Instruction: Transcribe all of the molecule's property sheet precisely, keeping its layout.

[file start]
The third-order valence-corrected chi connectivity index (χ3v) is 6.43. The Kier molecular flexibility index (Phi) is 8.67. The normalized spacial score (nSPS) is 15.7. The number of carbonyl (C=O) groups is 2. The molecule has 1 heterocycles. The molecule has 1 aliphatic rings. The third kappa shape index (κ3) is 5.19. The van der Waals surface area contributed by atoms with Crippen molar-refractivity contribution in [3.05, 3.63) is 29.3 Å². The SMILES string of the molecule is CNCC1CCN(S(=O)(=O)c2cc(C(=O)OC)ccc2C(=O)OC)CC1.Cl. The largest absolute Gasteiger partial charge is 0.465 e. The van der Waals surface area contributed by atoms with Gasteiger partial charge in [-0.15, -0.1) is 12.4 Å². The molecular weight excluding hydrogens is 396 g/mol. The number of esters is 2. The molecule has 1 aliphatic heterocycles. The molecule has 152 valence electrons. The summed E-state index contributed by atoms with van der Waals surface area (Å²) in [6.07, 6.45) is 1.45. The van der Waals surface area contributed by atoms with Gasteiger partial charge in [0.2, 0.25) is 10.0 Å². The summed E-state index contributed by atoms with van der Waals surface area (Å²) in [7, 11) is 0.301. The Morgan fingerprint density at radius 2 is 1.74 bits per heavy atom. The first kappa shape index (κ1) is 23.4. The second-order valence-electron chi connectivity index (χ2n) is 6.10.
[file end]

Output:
The third-order valence-corrected chi connectivity index (χ3v) is 6.43. The Kier molecular flexibility index (Phi) is 8.67. The normalized spacial score (nSPS) is 15.7. The number of carbonyl (C=O) groups is 2. The molecule has 1 heterocycles. The molecule has 1 aliphatic rings. The third kappa shape index (κ3) is 5.19. The van der Waals surface area contributed by atoms with Crippen molar-refractivity contribution in [3.05, 3.63) is 29.3 Å². The SMILES string of the molecule is CNCC1CCN(S(=O)(=O)c2cc(C(=O)OC)ccc2C(=O)OC)CC1.Cl. The largest absolute Gasteiger partial charge is 0.465 e. The van der Waals surface area contributed by atoms with Gasteiger partial charge in [-0.15, -0.1) is 12.4 Å². The molecular weight excluding hydrogens is 396 g/mol. The number of esters is 2. The molecule has 1 aliphatic heterocycles. The molecule has 152 valence electrons. The summed E-state index contributed by atoms with van der Waals surface area (Å²) in [6.07, 6.45) is 1.45. The van der Waals surface area contributed by atoms with Gasteiger partial charge in [0.2, 0.25) is 10.0 Å². The summed E-state index contributed by atoms with van der Waals surface area (Å²) in [7, 11) is 0.301. The Morgan fingerprint density at radius 2 is 1.74 bits per heavy atom. The first kappa shape index (κ1) is 23.4. The second-order valence-electron chi connectivity index (χ2n) is 6.10.